The Supreme Court unanimously decided Thursday that Massachusetts violated the First Amendment by excluding speech from a 35-foot “buffer zone” around abortion clinic driveways and entrances. McCullen v. Coakley is a victory for pro-life speech rights, although just how broad a victory is uncertain. The majority opinion by Chief Justice Roberts ruled for the sidewalk-counselor plaintiffs but rejected their argument that the Massachusetts law in question discriminates against pro-life speech. Before I discuss the implications of those holdings, let me highlight a different, significant way in which McCullen may advance the pro-life cause.
1. The counselors’ “outstretched hand.” The state law was challenged by Eleanor McCullen and other pro-life counselors who sought to engage women entering abortion clinics in quiet, personal conversation and offer them information and help concerning financial support, adoption, and other alternatives to abortion. Roberts’s opinion (joined by Breyer, Ginsburg, Kagan, and Sotomayor) held that the law “burden[s] substantially more speech than necessary” to accomplish the state’s asserted goals of protecting public safety and preventing harassment or obstruction of women entering clinics. It noted that the state had plenty of more narrowly tailored means to prevent these harms; it also rejected the state’s argument that the plaintiffs could exercise speech from outside the buffer zone.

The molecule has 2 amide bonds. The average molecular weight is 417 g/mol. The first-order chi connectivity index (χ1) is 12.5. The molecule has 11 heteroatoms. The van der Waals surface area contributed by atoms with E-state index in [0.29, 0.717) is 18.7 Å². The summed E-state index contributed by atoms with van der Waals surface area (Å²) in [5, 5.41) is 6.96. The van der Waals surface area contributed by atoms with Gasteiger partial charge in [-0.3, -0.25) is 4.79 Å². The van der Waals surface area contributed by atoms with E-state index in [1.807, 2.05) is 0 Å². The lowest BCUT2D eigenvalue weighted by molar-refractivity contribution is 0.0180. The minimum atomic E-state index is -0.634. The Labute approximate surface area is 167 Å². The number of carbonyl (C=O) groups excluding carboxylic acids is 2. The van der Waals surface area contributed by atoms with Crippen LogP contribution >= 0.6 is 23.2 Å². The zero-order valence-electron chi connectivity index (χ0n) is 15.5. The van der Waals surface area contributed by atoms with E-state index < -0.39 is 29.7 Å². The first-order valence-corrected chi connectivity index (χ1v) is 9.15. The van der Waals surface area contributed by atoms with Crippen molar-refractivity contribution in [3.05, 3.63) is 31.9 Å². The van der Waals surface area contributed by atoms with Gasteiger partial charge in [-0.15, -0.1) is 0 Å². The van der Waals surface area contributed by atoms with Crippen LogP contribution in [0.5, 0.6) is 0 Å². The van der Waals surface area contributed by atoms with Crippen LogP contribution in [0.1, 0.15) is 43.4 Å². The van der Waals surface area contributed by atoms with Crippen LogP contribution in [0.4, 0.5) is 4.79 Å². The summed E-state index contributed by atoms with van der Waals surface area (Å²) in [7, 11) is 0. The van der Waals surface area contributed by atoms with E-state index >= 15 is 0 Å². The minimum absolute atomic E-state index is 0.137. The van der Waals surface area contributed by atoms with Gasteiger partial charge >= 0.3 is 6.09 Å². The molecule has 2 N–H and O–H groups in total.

Democrats for Life of America (DFLA) is filing briefs in important legal proceedings involving the protection of pro-life principles. As a DFLA board member and lawyer/scholar involved with those briefs, let me tell you what we’re accomplishing with these filings.
Millennial: “Once again, it was very encouraging to see that the audience at the Cardinal O’Connor Conference on Life was engaged and interested in the case that we were trying to make. The feedback was overwhelmingly positive, particularly on the point that being pro-life needs to mean more than simply supporting restrictions on access to abortion. And most seemed to agree that a strong pro-life bloc within the Democratic Party coupled with a strong bipartisan effort in the pro-life movement is the only way to effectively save the lives of the unborn and improve the lives of women and their families.”
Kristen Day: “Unless there is a united front to put pregnant women first, Roe will continue to provide a wedge issue, an excuse to raise money, or a reason to March on Washington. Women deserve better. Children deserve better. America deserves common-sense solutions that empower women to choose life.”
My article in Millennial: “The biggest reason why the pro-life movement needs progressive allies is because the Republican strategy, which relies on the appointment of enough conservative Supreme Court justices to overturn Roe v. Wade and return the issue of abortion to the states, would neither result in the legal protection of unborn life nationwide nor address the underlying causes of abortion. Only a comprehensive approach that guarantees constitutional protection for unborn lives and addresses the economic and social needs of pregnant women and children, born and unborn, can be fully successful.”
CBN: “Pro-life Democrats. No, that’s not a mistake. In fact, it’s a group that’s some 21 million strong. Still, pro-life Democrats are the first to admit they’re not exactly the life of the Democrat Party.”
America: Democrat and Pro-Life?
CNS: DNC forum explores: Can you be a Democrat and be pro-life?
Jamie Dean: Social Convention
LA Times: Democratic ‘pro-life’ group: It is GOP that threatens the unborn
NY Times: Anti-Abortion, Pro-Democrat
Debra J. Saunders: Where are pro-life women?
Emma Teitel: Can you be pro-life in a pro-choice party? Delegates say yes
Time: Anti-Abortion Democrats Argue for More Inclusion